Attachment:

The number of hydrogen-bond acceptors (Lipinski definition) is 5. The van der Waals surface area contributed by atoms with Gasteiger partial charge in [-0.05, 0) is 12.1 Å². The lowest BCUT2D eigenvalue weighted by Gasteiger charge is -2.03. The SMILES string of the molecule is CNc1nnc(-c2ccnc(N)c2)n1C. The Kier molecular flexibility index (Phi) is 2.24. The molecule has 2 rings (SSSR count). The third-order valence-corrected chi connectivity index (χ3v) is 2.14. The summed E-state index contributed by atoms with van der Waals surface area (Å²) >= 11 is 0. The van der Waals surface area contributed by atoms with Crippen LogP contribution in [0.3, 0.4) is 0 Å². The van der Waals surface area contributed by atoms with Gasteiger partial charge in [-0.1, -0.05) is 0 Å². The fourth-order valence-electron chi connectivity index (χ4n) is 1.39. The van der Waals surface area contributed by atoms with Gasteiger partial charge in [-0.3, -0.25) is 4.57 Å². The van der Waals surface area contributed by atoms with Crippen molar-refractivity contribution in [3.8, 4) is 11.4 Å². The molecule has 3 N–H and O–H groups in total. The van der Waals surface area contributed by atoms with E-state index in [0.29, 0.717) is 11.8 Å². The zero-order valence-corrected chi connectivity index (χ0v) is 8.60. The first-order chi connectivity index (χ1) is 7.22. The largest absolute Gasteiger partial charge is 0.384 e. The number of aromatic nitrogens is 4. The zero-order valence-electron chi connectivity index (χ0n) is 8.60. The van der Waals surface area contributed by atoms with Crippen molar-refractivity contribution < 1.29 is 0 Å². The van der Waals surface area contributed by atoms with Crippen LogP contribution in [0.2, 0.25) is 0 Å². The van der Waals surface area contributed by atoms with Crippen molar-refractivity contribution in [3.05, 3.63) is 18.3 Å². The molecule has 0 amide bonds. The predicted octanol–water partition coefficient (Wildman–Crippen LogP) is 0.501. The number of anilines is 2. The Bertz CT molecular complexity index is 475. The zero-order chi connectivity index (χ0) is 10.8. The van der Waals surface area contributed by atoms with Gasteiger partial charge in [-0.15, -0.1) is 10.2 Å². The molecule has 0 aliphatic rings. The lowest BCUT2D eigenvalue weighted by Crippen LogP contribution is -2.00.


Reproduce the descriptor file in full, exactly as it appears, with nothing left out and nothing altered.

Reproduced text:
The number of hydrogen-bond acceptors (Lipinski definition) is 5. The van der Waals surface area contributed by atoms with Gasteiger partial charge in [-0.05, 0) is 12.1 Å². The lowest BCUT2D eigenvalue weighted by Gasteiger charge is -2.03. The SMILES string of the molecule is CNc1nnc(-c2ccnc(N)c2)n1C. The Kier molecular flexibility index (Phi) is 2.24. The molecule has 2 rings (SSSR count). The third-order valence-corrected chi connectivity index (χ3v) is 2.14. The summed E-state index contributed by atoms with van der Waals surface area (Å²) >= 11 is 0. The van der Waals surface area contributed by atoms with Crippen LogP contribution in [0.3, 0.4) is 0 Å². The van der Waals surface area contributed by atoms with Gasteiger partial charge in [-0.1, -0.05) is 0 Å². The fourth-order valence-electron chi connectivity index (χ4n) is 1.39. The van der Waals surface area contributed by atoms with Gasteiger partial charge in [-0.3, -0.25) is 4.57 Å². The van der Waals surface area contributed by atoms with Crippen molar-refractivity contribution in [3.8, 4) is 11.4 Å². The molecule has 3 N–H and O–H groups in total. The van der Waals surface area contributed by atoms with E-state index in [0.29, 0.717) is 11.8 Å². The zero-order valence-corrected chi connectivity index (χ0v) is 8.60. The first-order chi connectivity index (χ1) is 7.22. The largest absolute Gasteiger partial charge is 0.384 e. The number of aromatic nitrogens is 4. The zero-order valence-electron chi connectivity index (χ0n) is 8.60. The van der Waals surface area contributed by atoms with Crippen molar-refractivity contribution < 1.29 is 0 Å². The van der Waals surface area contributed by atoms with Crippen LogP contribution in [0.2, 0.25) is 0 Å². The van der Waals surface area contributed by atoms with Crippen molar-refractivity contribution in [3.05, 3.63) is 18.3 Å². The molecule has 0 amide bonds. The predicted octanol–water partition coefficient (Wildman–Crippen LogP) is 0.501. The number of anilines is 2. The Bertz CT molecular complexity index is 475. The zero-order chi connectivity index (χ0) is 10.8. The van der Waals surface area contributed by atoms with Gasteiger partial charge in [-0.15, -0.1) is 10.2 Å². The molecule has 0 aliphatic rings. The lowest BCUT2D eigenvalue weighted by Crippen LogP contribution is -2.00.